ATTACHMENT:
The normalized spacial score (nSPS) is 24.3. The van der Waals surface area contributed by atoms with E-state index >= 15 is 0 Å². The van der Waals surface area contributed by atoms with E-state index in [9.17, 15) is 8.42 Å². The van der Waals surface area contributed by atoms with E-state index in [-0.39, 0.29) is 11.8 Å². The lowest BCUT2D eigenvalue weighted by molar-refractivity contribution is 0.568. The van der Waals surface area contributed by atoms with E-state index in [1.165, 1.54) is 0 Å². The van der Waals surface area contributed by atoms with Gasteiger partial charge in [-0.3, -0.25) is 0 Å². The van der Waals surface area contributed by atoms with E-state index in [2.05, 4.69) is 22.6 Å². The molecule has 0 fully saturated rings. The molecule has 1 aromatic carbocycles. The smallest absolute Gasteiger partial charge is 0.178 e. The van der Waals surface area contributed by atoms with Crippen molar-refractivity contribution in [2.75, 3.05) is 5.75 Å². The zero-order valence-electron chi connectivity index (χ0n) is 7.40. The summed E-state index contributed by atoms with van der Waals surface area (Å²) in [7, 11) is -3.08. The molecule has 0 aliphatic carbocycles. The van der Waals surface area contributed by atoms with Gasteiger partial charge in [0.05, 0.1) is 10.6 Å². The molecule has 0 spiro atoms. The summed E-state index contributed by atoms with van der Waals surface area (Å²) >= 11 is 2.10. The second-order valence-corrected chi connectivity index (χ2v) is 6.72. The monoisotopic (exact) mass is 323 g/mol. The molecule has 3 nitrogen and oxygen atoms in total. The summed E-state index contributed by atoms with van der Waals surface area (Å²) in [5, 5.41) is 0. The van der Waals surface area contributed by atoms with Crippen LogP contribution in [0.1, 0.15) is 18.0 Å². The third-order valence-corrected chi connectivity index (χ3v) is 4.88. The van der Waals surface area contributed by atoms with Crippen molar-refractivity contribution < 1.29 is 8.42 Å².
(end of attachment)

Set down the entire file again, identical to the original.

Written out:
The normalized spacial score (nSPS) is 24.3. The van der Waals surface area contributed by atoms with E-state index >= 15 is 0 Å². The van der Waals surface area contributed by atoms with E-state index in [9.17, 15) is 8.42 Å². The van der Waals surface area contributed by atoms with E-state index in [-0.39, 0.29) is 11.8 Å². The lowest BCUT2D eigenvalue weighted by molar-refractivity contribution is 0.568. The van der Waals surface area contributed by atoms with E-state index in [1.165, 1.54) is 0 Å². The van der Waals surface area contributed by atoms with Gasteiger partial charge in [-0.3, -0.25) is 0 Å². The van der Waals surface area contributed by atoms with E-state index in [2.05, 4.69) is 22.6 Å². The molecule has 0 fully saturated rings. The molecule has 1 aromatic carbocycles. The smallest absolute Gasteiger partial charge is 0.178 e. The van der Waals surface area contributed by atoms with Crippen molar-refractivity contribution in [2.75, 3.05) is 5.75 Å². The zero-order valence-electron chi connectivity index (χ0n) is 7.40. The summed E-state index contributed by atoms with van der Waals surface area (Å²) in [7, 11) is -3.08. The molecule has 0 aliphatic carbocycles. The van der Waals surface area contributed by atoms with Gasteiger partial charge in [0.05, 0.1) is 10.6 Å². The molecule has 0 spiro atoms. The summed E-state index contributed by atoms with van der Waals surface area (Å²) >= 11 is 2.10. The second-order valence-corrected chi connectivity index (χ2v) is 6.72. The monoisotopic (exact) mass is 323 g/mol. The molecule has 3 nitrogen and oxygen atoms in total. The summed E-state index contributed by atoms with van der Waals surface area (Å²) in [5, 5.41) is 0. The van der Waals surface area contributed by atoms with Crippen LogP contribution in [0.1, 0.15) is 18.0 Å². The third-order valence-corrected chi connectivity index (χ3v) is 4.88. The van der Waals surface area contributed by atoms with Crippen molar-refractivity contribution < 1.29 is 8.42 Å².